Portals for Tableau 101: Inline Commenting on Dashboards


Portals for Tableau 101: Inline Commenting on Dashboards

Portals for Tableau 101 shares the basics of interacting with InterWorks' embedded analytics solution, Portals for Tableau.

Please note that Portals for Tableau are now officially known as Curator by InterWorks. You can learn more at the official Curator website.

Are you so accustomed to sharing your insightful opinions on the day’s biggest headlines via Facebook comments that it just irks you not to be able to with your company’s Tableau dashboard? Well, the days of being unheard are over because Portals for Tableau supports inline commenting! This post will cover how to set this up on a dashboard for your Portals instance. Hold your comments until the end.

Before you begin, make sure you have Tableau Desktop, Tableau Server and Portals for Tableau. If you don’t have those things, feel free to continue reading to get an idea of the possible benefits for your business!

It’s helpful to know what is going on in the background when configuring this. What we’re going to do is tell your portal that we want comments to be available. This will set up a table in the Server database that we can then blend with our dashboard in Tableau and set as a tooltip. After the setup is complete, when a comment is made on the dashboard, it will update the table, which will then update the dashboard with the comment. It sounds magical, I know, but have patience, young Jedi. This post will guide you.

The first thing you need for inline comments is something to comment on! Set up a dashboard with the metrics you would like to open up for comments. The example below includes various business metrics involving the market share for our (fictional) clothing brand, The Notch:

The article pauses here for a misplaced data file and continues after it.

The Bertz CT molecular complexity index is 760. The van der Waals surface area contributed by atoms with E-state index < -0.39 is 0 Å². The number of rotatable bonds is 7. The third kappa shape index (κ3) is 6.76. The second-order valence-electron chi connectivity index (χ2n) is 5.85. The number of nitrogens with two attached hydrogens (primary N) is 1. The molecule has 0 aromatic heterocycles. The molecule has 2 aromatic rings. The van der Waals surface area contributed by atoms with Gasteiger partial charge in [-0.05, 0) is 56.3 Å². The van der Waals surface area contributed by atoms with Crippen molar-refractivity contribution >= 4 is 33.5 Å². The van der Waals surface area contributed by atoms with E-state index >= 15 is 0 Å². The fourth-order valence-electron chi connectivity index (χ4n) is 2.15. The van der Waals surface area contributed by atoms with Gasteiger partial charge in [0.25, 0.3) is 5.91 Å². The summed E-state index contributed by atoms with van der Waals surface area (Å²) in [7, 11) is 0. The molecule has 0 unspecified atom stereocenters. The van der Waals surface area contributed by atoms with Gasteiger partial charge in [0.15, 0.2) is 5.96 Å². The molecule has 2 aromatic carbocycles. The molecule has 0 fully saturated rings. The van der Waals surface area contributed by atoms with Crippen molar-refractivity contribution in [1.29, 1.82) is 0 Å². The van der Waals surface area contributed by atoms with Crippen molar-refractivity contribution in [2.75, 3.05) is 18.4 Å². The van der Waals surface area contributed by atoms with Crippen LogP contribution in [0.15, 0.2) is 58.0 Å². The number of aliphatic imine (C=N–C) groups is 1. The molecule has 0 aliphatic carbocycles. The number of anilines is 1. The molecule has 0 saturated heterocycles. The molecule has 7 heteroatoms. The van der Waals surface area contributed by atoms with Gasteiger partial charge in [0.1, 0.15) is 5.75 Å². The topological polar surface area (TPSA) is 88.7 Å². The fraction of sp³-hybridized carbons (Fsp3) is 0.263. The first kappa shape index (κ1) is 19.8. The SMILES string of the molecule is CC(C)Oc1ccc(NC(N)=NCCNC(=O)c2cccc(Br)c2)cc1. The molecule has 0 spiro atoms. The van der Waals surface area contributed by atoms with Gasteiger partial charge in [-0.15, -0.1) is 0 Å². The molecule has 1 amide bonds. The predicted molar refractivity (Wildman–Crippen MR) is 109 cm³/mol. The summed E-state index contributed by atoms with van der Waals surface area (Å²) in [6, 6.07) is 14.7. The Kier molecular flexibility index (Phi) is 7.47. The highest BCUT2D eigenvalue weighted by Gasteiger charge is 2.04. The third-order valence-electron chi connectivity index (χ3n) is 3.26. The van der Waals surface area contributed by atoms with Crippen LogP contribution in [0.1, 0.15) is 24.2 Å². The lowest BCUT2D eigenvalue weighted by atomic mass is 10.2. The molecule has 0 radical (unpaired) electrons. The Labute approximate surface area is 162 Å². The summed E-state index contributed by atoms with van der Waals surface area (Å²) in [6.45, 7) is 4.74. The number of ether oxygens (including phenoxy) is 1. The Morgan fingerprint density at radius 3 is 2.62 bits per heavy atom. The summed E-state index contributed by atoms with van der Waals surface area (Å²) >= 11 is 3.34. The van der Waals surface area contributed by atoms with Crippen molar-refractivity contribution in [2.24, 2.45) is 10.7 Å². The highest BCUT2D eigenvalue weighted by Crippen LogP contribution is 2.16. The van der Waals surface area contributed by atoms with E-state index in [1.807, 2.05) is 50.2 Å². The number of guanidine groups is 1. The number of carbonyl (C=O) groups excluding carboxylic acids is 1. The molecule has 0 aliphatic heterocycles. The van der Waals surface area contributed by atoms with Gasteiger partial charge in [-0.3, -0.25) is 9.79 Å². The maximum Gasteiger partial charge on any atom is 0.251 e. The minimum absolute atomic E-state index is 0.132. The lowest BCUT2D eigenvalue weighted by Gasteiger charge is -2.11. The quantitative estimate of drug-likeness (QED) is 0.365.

Market Share Example Tableau Dashboard

We are going to use the line chart in the bottom-left corner as an example. This way, our (fictional) executives can make comments on the trends they see over time directly in the dashboard. This means that the Season dimension (the columns of our line chart) will be what the comment is attached to. Don’t push the dashboard to your Server just yet; we have some more setup to do.

Let’s get the portal ready for commenting now. Navigate to the backend of your portal. Go to the Data Manager (top menu) and then to Data Attribute (left menu). Click the New Attribute button and give your comments a name (ours is Marketshare Comments). There’s no need to give this a description—just make sure the Editable Field? box is checked while the Required? and Searchable? boxes are not. Additionally, make sure that the Field Type is text with no Validation Rule:

Edit Attribute in Portals for Tableau

We also wanted to provide a status component to the comments, so we created another attribute called Marketshare Comment Status. This setup is the same, except we made it a drop-down Field Type with three values. For simplicity, our Display Name is the same as the Value:

Editable Field

Now go to Data Groups (left menu) and click the New Group button. Name the group and select the attribute(s) you created for commenting. Ours is named Marketshare Comments:

Edit Group in Portals for Tableau

Once this Data Group is saved, our portal will create the table in the database associated with our portal’s Server. You can see at the top of the data group page that our table name is a_reports_marketshare_comments.

Let’s get the dashboard into the Portal. In the backend of the portal, go to the Content (top menu) settings, then go to the Dashboards (left menu) page. Here, you can select the New Dashboard button and choose the dashboard you just exported to the Server. After choosing the site, workbook and sheet, the title, URL and slug will automatically fill. You can move on to the Misc and Advanced tabs to set a thumbnail, create a loading screen, insert custom JavaScript snippets and add other features.